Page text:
2. Your book is set in China and America during the construction of the transcontinental railroad. What fascinates you most about this time period?

Gold Mountain is set in 1867, when thousands of Chinese workers came to America to help build the American transcontinental railroad. The main protagonist, Tam Ling Fan is a fifteen year old girl who disguises herself as a boy in order to earn enough money to save her father. She goes to work for the Central Pacific Railroad Company which is tasked with building the western portion of the line through the Sierra Nevada Mountains.

As I conducted my research, I was amazed at the enormous hardships the Chinese workers endured. Everything I learned: from the backbreaking labor of digging through a granite mountain range, to the brutal winter months, to enduring the indignity of bigotry, and exploitation, all added up to an incredible story that needed to be shared with the world.

3. What elements of this time period do we still see today?

The desire to find a better life in America is still a dream held forth by many people all over the world. Unfortunately, some Americans still have strong negative feelings about immigrants entering the United States in search of a better life. There is still a tendency to fall back on negative stereotypes and fear that “others” are coming to steal American jobs. At the same time, because many immigrants are desperate, they put up with work conditions that are unsafe, or accept low wages/benefits.

4. What kind of insights do you think kids from this time period have?

I think that many young men and boys felt that this was a time of tremendous opportunity for people who were willing to take risks. In America, the west was opening up, and people could literally make their fortunes just by working hard. While opportunities were not the same for women, I do believe that women and girls began to see the inequities and began asking themselves why/why not, and what they could do to change things.

5. Is there an historical tidbit that didn’t make it in the book, but is super interesting?

One of the most difficult aspects of writing historical fiction is finding the balance of fitting in fascinating historical facts with the needs of the novel. I regretfully had to cut out some of the remarkable technical details surrounding the building of the railroad, including some creative engineering feats used on Tunnel 6. In addition, the Chinese workers attempted a historic but unsuccessful strike for better wages in the summer of 1867. My hope has always been to open the door to this fascinating period and that readers continue the journey themselves.

In light of that, I encourage interested readers to learn more about the Chinese railroad workers at Stanford University’s Chinese Railroad Workers in North America Project.

6. What’s your favorite historical fiction (any age!)

My all time favorite historical fiction is Kimberly Brubaker Bradley’s The War That Saved My Life and its sequel, The War I Finally Won. I also adore Pam Nunoz Ryan’s Esperanza Rising and Echo. These novels were an inspiration to me while I wrote Gold Mountain.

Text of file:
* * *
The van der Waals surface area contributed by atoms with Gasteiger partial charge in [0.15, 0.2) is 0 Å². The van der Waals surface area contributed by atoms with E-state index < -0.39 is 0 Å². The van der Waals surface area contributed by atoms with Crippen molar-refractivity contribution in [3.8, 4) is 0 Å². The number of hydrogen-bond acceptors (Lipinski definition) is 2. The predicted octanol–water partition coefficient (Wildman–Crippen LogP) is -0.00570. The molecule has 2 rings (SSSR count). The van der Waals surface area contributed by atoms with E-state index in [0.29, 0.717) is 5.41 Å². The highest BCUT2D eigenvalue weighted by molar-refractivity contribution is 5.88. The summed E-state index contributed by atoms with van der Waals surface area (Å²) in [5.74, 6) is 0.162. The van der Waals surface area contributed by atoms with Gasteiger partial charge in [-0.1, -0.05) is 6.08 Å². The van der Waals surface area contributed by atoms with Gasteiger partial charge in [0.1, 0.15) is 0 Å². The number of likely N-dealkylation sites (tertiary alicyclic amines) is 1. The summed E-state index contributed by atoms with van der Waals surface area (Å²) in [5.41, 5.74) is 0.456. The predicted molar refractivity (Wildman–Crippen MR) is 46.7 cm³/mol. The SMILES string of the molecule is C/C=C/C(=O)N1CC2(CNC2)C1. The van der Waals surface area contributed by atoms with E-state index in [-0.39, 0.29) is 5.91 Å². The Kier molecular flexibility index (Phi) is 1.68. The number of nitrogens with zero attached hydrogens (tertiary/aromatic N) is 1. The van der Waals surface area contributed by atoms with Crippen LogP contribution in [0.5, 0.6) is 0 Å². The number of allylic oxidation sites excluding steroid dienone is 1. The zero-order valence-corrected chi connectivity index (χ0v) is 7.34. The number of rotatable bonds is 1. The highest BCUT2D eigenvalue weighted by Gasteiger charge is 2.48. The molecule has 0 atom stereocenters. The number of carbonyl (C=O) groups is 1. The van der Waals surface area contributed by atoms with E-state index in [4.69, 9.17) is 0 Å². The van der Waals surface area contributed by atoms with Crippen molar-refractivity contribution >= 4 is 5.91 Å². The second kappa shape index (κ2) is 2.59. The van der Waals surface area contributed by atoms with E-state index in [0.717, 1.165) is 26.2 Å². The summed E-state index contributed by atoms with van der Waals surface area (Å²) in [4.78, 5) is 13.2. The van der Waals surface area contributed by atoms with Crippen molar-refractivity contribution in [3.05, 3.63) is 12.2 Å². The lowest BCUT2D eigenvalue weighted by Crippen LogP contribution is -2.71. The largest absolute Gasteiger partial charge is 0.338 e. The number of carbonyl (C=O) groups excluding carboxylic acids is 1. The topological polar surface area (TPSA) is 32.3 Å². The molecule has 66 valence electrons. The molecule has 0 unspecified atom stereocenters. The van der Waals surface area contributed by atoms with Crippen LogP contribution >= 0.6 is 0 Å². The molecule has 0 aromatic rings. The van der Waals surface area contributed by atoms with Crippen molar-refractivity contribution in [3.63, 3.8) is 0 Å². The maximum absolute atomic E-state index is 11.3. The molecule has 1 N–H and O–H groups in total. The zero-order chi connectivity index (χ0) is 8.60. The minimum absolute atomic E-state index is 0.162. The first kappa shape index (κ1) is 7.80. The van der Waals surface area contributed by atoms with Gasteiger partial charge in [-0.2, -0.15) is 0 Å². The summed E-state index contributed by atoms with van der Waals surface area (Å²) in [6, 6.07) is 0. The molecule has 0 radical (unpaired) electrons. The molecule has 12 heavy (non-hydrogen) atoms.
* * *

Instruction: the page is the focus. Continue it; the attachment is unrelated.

7. What are you working on right now?

I’m drafting a MG fantasy novel based on some Chinese folk tales. I’m also starting to research a MG historical novel that is still under wraps 😉

Visit Betty’s website, Facebook, Twitter, Goodreads


7 Questions with Susan Azim Boyer

Susan is the author of Jasmine Zumideh Needs a Win out November 2022.

1. If you could travel back in time, (assuming there’d be no risk to yourself or changing the course of history) where and when and why would you go?

If I could travel back in time, I’d visit Tehran, Iran in the early 1920s, when my grandmother, Navob was a princess in the Qajar Dynasty, which ruled the Persian Empire from 1742 – to 1925. To be clear, she was not Princess Kate with a tiara or anything. Her father, Ahmad Shah Qajar, had many wives and children, but she did reside on the grounds of the Golestan Palace with him.

2. Your book is set during the fall of 1979. What fascinates you most about this time period?

My book is set in the year the Iran Hostage Crisis exploded across the nightly news and made Iran — which had once signed a Treaty of Friendship with the United States in the late 1860s — and Iranians into pariahs. After the country’s revolution, during which the last king (or “shah”) was overthrown by a religious leader (called the “ayatollah”), dissident students seized the United States embassy in Tehran and took all the American employees hostage. Their rationale: the U.S. had accepted the despised Reza Shah Pahlavi for cancer treatment. Following a failed rescue attempt in 1979, all the hostages were finally released in 1981.

In fact, the 2012 movie Argo was about the rescue of several hostages holed up in the Canadian embassy! The movie was based on an article in Wired magazine entitled, “The Great Escape: How the CIA Used a Fake Sci-Fi Flick to Rescue Americans from Tehran.”

I chose this time period so that my lead character, Jasmine Zumideh, would have to reckon with her heritage in a way she never has before when her opponent for senior class president stirs up anti-Iranian hysteria at school following the crisis.

3. What elements of this time period do we still see today?

Anti-Middle Eastern and Iranian sentiments are still with us, as well as the 24-hour news cycle, which was ushered in by Nightline, a nightly newscast that delivered daily, breathless updates on the hostage crisis; it stayed on the air for twenty years.

Plus, bell-bottom jeans, hoop earrings, and platform shoes.

4. What kind of insights do you think teens from this time period have?